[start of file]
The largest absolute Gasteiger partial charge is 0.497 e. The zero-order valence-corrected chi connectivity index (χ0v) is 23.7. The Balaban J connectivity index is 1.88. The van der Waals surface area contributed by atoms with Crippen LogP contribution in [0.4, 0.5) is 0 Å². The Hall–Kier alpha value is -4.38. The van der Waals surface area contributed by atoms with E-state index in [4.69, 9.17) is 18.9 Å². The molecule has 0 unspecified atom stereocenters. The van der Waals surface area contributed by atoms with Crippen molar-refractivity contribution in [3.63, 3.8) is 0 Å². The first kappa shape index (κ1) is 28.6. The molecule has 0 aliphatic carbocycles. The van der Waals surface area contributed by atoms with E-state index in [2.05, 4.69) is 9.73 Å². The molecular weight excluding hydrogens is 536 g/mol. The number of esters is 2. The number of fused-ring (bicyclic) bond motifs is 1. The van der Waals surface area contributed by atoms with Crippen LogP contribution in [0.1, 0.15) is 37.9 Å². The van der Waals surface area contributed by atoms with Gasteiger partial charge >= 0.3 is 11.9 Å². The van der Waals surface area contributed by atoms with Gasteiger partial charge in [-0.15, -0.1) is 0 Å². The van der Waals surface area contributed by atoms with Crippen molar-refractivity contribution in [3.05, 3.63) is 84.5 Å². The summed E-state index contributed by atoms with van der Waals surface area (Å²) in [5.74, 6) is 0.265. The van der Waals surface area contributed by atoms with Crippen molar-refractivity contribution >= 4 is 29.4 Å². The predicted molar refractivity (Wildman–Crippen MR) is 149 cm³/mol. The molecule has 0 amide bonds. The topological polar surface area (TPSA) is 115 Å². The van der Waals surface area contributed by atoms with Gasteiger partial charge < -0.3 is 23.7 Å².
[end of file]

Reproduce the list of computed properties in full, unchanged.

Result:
The largest absolute Gasteiger partial charge is 0.497 e. The zero-order valence-corrected chi connectivity index (χ0v) is 23.7. The Balaban J connectivity index is 1.88. The van der Waals surface area contributed by atoms with Crippen LogP contribution in [0.4, 0.5) is 0 Å². The Hall–Kier alpha value is -4.38. The van der Waals surface area contributed by atoms with E-state index in [4.69, 9.17) is 18.9 Å². The molecule has 0 unspecified atom stereocenters. The van der Waals surface area contributed by atoms with Crippen molar-refractivity contribution in [3.63, 3.8) is 0 Å². The first kappa shape index (κ1) is 28.6. The molecule has 0 aliphatic carbocycles. The van der Waals surface area contributed by atoms with E-state index in [2.05, 4.69) is 9.73 Å². The molecular weight excluding hydrogens is 536 g/mol. The number of esters is 2. The number of fused-ring (bicyclic) bond motifs is 1. The van der Waals surface area contributed by atoms with Crippen LogP contribution in [0.1, 0.15) is 37.9 Å². The van der Waals surface area contributed by atoms with Gasteiger partial charge >= 0.3 is 11.9 Å². The van der Waals surface area contributed by atoms with Gasteiger partial charge in [-0.15, -0.1) is 0 Å². The van der Waals surface area contributed by atoms with Crippen molar-refractivity contribution in [3.05, 3.63) is 84.5 Å². The summed E-state index contributed by atoms with van der Waals surface area (Å²) in [5.74, 6) is 0.265. The van der Waals surface area contributed by atoms with Crippen molar-refractivity contribution >= 4 is 29.4 Å². The predicted molar refractivity (Wildman–Crippen MR) is 149 cm³/mol. The molecule has 0 amide bonds. The topological polar surface area (TPSA) is 115 Å². The van der Waals surface area contributed by atoms with Gasteiger partial charge < -0.3 is 23.7 Å².